The three trials of the Tournament contain mythological creatures and tropes from traditional folklore and Greek mythology.

The First Trial: Dragons and the Golden Egg. Perhaps one of the most famous mythological stories in Europe and Asia, it’s about a hugged winged creature that spits fire. But if you can get past it, you’ll find a lot of treasures and Gold. Similar to Tolkien’s “The Hobbit”, Rowling has the protagonist trying to steal a Golden Egg that will allow him to continue in the tournament.

The Second Trial: The mythos of the mermaid is common across cultures. Tales from pirates and castaways talk about beautiful women with the lower body of a fish. Harry Potter has to face something equivalent to the Sirens, Greek mythological creatures that drove sailors insane in Homer’s Odysseus. 

The Third Trial: A labyrinth filled with terrors and monsters. Like Daedalus labyrinth, at the heart of it lies a danger like nothing else. Even if you manage to find your way, the challenge isn’t over. Indeed, when Harry manages to follow “Ariadne’s Thread” and find his way to the centre, he finds the “Minotaur”; Voldemort.

Interesting fact #5: The resurrection ritual Voldemort used has a base in ancient Egyptian rituals and the Greek Papyri Magicae grimoire.

 

Harry Potter and the Order of the Phoenix

The 5th book is about disillusionment and coming to terms with mortality.

A prophecy foreshadows the end of the series and reveals, only to the reader, the sacrifice the Hero will have to suffer; only one of them will live in the end.

The plot does a good job of describing the secret societies and the way they operate. The Order of the Phoenix, the Deatheaters, and the Army of Dumbledore all have special ways to identify its members and communicate with each other in secret.

In the past, secret societies were abundant, especially during times when authoritative regimes were in charge. Some of them gained a legendary reputation, like the Illuminati and the Freemasons.

Interesting fact #6: The Death Eater Mark tattoo was used by Voldemort to call his advocates to gather. In medieval times, the Devil’s or Witch’s mark was believed to be carved on those who practixed sorcery and witchcraft.

 

Harry Potter and the Half-Blood Prince

Harry receives the last piece of the puzzle that reveals the final step in his Journey.

Horcruxes, described as vessels for Voldemort’s fragmented soul, are described as black magic and the eschaton state of the soul.

Yet, once again, it seems that the concept of damaged souls is nothing new. We can find a lot of folklore tales and poems mentioning witches hiding part of their souls under the soles of their shoes or magical creatures burying them up in the mountains.

To kill or steal them, you’d have to find them first!

Dumbledore and Harry attempt to do just that. Find all 7 fragments and destroy them. The only problem is that one of them is hidden inside Harry.

(Possession and shielding yourself from the influence of dark energies were also common instances in medieval times)

Interesting fact #7: Quidditch, the famous game where you fly a broomstick, was inspired by the infamous legends of witches doing the same thing… not for sport but to steal babies!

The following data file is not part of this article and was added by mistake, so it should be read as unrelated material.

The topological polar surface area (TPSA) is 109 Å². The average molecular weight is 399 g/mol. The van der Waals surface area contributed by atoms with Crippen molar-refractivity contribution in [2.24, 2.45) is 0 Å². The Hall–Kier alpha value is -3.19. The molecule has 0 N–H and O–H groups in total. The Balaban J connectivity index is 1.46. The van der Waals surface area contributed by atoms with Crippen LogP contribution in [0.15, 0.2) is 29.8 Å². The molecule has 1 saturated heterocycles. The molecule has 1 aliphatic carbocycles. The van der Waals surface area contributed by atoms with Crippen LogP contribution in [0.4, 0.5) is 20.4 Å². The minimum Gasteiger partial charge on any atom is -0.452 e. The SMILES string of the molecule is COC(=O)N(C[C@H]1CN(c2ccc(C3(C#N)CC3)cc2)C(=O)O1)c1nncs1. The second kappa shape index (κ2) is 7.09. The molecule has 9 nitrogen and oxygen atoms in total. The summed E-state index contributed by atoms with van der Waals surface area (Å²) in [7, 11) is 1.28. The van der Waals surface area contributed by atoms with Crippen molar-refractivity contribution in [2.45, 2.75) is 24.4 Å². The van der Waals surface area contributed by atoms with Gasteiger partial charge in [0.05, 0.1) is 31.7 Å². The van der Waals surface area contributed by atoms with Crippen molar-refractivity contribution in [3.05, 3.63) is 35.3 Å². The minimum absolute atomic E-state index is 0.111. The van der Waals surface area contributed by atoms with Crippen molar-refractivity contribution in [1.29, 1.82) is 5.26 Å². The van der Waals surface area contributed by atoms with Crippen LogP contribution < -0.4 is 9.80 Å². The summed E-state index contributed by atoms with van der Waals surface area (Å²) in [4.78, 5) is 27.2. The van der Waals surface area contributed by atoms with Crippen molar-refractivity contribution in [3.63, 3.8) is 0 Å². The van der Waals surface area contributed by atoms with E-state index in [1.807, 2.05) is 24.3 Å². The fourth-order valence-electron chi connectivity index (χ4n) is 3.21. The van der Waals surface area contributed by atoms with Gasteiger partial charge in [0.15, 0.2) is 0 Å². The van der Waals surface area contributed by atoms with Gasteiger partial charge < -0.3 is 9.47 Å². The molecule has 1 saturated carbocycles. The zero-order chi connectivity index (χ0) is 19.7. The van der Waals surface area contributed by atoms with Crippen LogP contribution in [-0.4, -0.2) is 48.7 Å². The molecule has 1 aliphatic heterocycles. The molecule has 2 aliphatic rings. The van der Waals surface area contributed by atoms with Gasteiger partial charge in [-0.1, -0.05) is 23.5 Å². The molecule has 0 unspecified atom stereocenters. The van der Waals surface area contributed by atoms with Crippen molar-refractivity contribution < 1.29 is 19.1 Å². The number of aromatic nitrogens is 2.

Harry Potter and the Deathly Hallows

In the last book, the plot revolves around finding “relics” and objects of power. Whether it’s the remaining Horcruxes or one of the three Deathly Hallows.

The story of the Hallows is very interesting. You can watch this short video that describes their story. 

It’s not the first time we encounter this term. Employed in Arthurian mythology, there are 13 Hallows of Britain. One of them being the “Mantle of Arthur” which Harry already possesses since he’s the “incarnation” of the legendary Hero.

In Christian theology, the importance of relics is also recognized. The author was criticized for drawing a parallel between Harry and Jesus Christ.

She even uses this phrase from the Bible to further solidify the parallelism:

“The last enemy that shall be destroyed is death.”

And it’s true. The protagonist emerges victorious, after sacrificing himself. He’s resurrected from the dead. He’ll never be the same…

Like every Hero’s Journey, the Hero will carry the marks of the adventure his whole life. In this case, the thunder at Harry’s forehead will never fade.

Interesting fact #8: Florean Fortescue, the ice cream shop owner that knew everything about witch trials, gets his name from Hugh Fortescue. A real historical figure, his statue resides in the Exeter castle where the last witch trials took place in England.

 

Syncretism and Mythopoeia

The hidden archetypes and mythology between the 7 Harry Potter books have been the subject of analysis and speculation for many years.

The foundation of the world of Harry Potter is the syncretism of many different esoteric and occult concepts, Christian theology, folklore, and European mythology.

Beyond that, J.K Rowling was inspired by the thematology of Shakespeare. Arthurian legends and ancient British history did a lot of legwork for her worldbuilding as well.

It’s undeniable that the books contain a primordial narrative, the battle between good and evil and the sacrifice for the common good. Harry Potter is the quintessential Hero that takes on the burdens of the world on his shoulder and steps into the unknown.

Nonetheless, even though we’ve encountered the premise of these stories many times in mythopoeic sagas, the author has the incredible ability to bring them back to life and make them relevant in the 21st century.

P.S – Which book was your favorite? Comment below!

2 thoughts on “The Hidden Archetypes and Mythology Behind the 7 “Harry Potter” Books”

  1. I think that you may have forgotten that Harry first met a Centaur in the first book. He actually talked to Firenze, who then later became a teacher at Hogwart’s.

    Reply